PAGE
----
The Poem

(Critical Guide to Poetry for Students)

Saints in Their Ox-Hide Boat is a book-length dramatic monologue that owes much to both the traditions of epic poetry and the traditions of hagiography, or the study of saints’ lives. The speaker of the poem is Saint Brendan the Navigator, who is relating the tale of his famous voyage that may have taken him as far as North America. Brendan tells his story to a young scribe, who sets down his words. The interplay between Brendan’s story and his discursive comments to the scribe constitutes an ironic commentary on the poem itself, which is both the history of a voyage and the history of the poem’s composition. The title of the poem refers to the voyage made by a group of Irish monks led by Brendan on a type of pilgrimage called, alternately, “white martyrdom” or “blue martyrdom,” as Galvin explains in his introduction to the poem. A “white martyrdom” was a pilgrimage by a monk in the general sense, while a “blue martyrdom” was specifically a pilgrimage by sea. Abandoning their monastic lives and “every heart-softening face,” the monks in the poem embark on a sea voyage in an ox-hide boat called a curragh. The title, with its plural “saints” and singular “boat,” suggests a substitution of the smaller community on the boat for the larger monastic community in Ireland.

Although the characters in the poem are monks, the poem is in many respects a poem of sailors and the sea. It begins with Brendan relating sailorly advice: how to embark safely on a sea voyage, what time of year is fortuitous for sailing, and what kind of sailors to take along. The last is of particular importance, and Brendan includes a long list of the different sorts of people one ought not to select. He wants, instead, “a few with sense/ long on muscle.” He tells the young scribe this, Brendan says, because he knows the boy was raised “among fields and hills.” Galvin really is conditioning the reader, however, to understand the demands of the sea and to illustrate Brendan’s thought process as he begins to assemble his crew. Most of Galvin’s readers, like the young scribe, are not familiar with the nautical concerns Brendan describes. Galvin wants to make clear, as he said of the monks in his poem, that “these men were both religious contemplatives and hardy sailors.” Like all good poets, Galvin creates his own ideal readers by educating them about his subject.

Preparations for the voyage, the “blue martyrdom,” occupy a significant portion of the poem and provide many comic moments. The sailors are a superstitious lot and are quick to interpret natural occurrences as good or bad signs that will affect when they depart. For example, on the first attempt to leave, Owen, the most superstitious of the sailor-monks, interprets a dream about a flock of sheep on a hill. He questions Martin, the monk who had the dream, about whether the sheep were...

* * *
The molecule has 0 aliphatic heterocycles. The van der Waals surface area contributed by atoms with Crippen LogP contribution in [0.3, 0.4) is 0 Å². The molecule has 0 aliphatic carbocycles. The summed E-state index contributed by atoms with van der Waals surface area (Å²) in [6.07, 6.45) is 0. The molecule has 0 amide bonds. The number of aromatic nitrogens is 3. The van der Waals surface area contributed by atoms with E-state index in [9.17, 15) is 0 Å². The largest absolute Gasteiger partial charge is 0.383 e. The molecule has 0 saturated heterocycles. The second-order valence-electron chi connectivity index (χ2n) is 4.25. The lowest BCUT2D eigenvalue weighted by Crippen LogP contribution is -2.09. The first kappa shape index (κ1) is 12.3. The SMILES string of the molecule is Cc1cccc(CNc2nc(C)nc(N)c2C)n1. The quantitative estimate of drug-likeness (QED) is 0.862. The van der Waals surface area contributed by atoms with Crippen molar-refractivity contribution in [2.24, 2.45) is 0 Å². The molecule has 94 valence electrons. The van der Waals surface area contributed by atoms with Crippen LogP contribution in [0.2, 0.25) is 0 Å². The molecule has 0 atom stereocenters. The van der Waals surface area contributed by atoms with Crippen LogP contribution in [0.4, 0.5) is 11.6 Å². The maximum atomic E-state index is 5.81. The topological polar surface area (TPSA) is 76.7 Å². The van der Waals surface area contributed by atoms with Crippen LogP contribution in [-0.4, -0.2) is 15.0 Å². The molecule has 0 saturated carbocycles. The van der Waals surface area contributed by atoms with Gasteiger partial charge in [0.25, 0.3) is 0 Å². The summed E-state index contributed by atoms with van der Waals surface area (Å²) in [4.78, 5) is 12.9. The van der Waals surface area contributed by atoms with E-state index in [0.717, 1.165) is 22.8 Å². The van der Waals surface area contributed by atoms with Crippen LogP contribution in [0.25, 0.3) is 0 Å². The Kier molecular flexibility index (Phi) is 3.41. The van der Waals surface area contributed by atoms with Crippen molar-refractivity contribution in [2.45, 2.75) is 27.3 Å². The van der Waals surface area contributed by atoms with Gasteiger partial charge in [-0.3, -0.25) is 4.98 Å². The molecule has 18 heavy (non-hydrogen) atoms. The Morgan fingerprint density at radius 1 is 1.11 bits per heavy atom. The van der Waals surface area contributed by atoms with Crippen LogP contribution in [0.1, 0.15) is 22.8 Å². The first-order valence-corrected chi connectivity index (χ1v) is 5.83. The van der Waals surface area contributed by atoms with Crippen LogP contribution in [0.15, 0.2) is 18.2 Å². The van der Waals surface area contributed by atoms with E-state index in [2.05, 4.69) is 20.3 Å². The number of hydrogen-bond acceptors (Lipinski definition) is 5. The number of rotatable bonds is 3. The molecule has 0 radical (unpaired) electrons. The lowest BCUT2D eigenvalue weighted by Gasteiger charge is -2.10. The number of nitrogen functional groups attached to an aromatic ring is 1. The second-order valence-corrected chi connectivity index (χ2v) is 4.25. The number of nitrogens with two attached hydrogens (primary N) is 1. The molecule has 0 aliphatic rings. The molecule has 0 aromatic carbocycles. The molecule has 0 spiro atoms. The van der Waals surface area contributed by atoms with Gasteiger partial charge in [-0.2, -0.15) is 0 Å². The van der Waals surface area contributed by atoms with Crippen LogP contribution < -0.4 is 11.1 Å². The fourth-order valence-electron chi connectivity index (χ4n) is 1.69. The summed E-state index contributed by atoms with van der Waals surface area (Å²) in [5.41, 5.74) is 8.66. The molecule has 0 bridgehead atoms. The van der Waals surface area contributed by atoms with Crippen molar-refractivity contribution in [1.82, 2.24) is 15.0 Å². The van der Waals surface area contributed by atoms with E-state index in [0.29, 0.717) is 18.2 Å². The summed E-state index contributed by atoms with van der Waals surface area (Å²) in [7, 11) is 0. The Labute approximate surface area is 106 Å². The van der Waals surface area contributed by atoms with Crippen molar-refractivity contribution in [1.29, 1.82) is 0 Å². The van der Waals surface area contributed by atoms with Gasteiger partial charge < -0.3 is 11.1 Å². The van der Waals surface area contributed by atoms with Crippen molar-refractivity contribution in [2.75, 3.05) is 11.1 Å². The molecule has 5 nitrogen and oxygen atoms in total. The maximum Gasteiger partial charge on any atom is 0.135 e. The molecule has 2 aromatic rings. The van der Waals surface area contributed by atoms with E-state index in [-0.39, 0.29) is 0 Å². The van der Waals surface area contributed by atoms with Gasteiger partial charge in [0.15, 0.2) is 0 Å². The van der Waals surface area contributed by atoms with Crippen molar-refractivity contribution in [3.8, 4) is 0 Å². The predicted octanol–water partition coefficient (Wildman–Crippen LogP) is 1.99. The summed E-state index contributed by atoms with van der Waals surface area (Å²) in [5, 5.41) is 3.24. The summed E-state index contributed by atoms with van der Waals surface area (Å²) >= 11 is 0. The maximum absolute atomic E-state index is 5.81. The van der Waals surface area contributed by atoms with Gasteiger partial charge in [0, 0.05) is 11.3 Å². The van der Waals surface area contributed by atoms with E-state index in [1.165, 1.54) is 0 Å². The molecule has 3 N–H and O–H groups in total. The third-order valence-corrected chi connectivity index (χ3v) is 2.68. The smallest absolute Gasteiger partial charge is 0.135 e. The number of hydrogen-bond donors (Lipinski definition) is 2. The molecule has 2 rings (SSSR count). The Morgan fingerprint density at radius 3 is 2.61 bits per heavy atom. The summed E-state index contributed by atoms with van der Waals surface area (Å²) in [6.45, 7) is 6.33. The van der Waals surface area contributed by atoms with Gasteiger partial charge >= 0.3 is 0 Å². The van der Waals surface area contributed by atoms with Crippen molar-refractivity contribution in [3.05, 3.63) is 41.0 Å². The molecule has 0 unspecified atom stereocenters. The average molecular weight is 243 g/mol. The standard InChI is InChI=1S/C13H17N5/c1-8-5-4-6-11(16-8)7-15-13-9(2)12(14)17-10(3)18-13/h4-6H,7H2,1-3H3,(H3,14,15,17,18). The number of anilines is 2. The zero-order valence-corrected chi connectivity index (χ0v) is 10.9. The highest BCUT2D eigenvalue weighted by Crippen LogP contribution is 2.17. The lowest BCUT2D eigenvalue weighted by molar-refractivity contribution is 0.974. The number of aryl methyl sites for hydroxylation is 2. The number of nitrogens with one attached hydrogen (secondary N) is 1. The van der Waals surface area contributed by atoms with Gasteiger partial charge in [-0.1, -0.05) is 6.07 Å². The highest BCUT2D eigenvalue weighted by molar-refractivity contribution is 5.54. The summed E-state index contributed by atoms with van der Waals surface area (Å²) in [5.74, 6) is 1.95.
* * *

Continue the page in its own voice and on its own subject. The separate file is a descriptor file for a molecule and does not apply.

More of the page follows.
(The entire section is 1180 words.)

Saints in Their Ox-Hide Boat Forms and Devices

(Critical Guide to Poetry for Students)

Saints in Their Ox-Hide Boat has two main antecedents, one of which was the book The Brendan Voyage (1978), written by Tim Severin about his re-creation of Saint Brendan’s journey in the curragh. Some of the realistic details of Galvin’s poem come from this source. The more important of the sources was a historical document, the Voyage of St. Brendan, which contains the legends, written in Latin, that the Brendan of the poem dismisses as exaggeration. That text gave Galvin material that his more realistic Brendan could deride and caution his young scribe to avoid. The Latin text probably also provided Galvin with inspiration for the many figures of speech he includes that are typical of writings about saints’ lives and of epic poetry. He uses hyphenated epithets that are nearly Homeric in their intensity; warriors are “iron-chested ones,” for example, and the sea is a “seal pasture where every angel-haunted/ abbey stone sinks out of memory.”

Galvin’s poetic imagery is likewise rich, and his use of metaphor noteworthy. Within the space of a few lines, Brendan describes humans as no more than a “clutch of fish bones,” describes the Irish islands as a “stone beehive,” and discusses his monastic vows as a forgoing of the “lit/ eye of a woman and the poured-milk/ turn of her neck.” In just these few metaphors, Galvin illuminates Brendan’s theology, the Irish geography, and the devotion required when one takes monastic vows.

Although the poem is nominally a dramatic monologue, and the entire poem is related by Brendan to the young scribe at the monastery, Galvin energizes his poem with exchanges between Brendan and others. At several points Brendan directly addresses the young scribe, giving his narrative a conversational tone. He reminds the scribe repeatedly to...

(The entire section is 751 words.)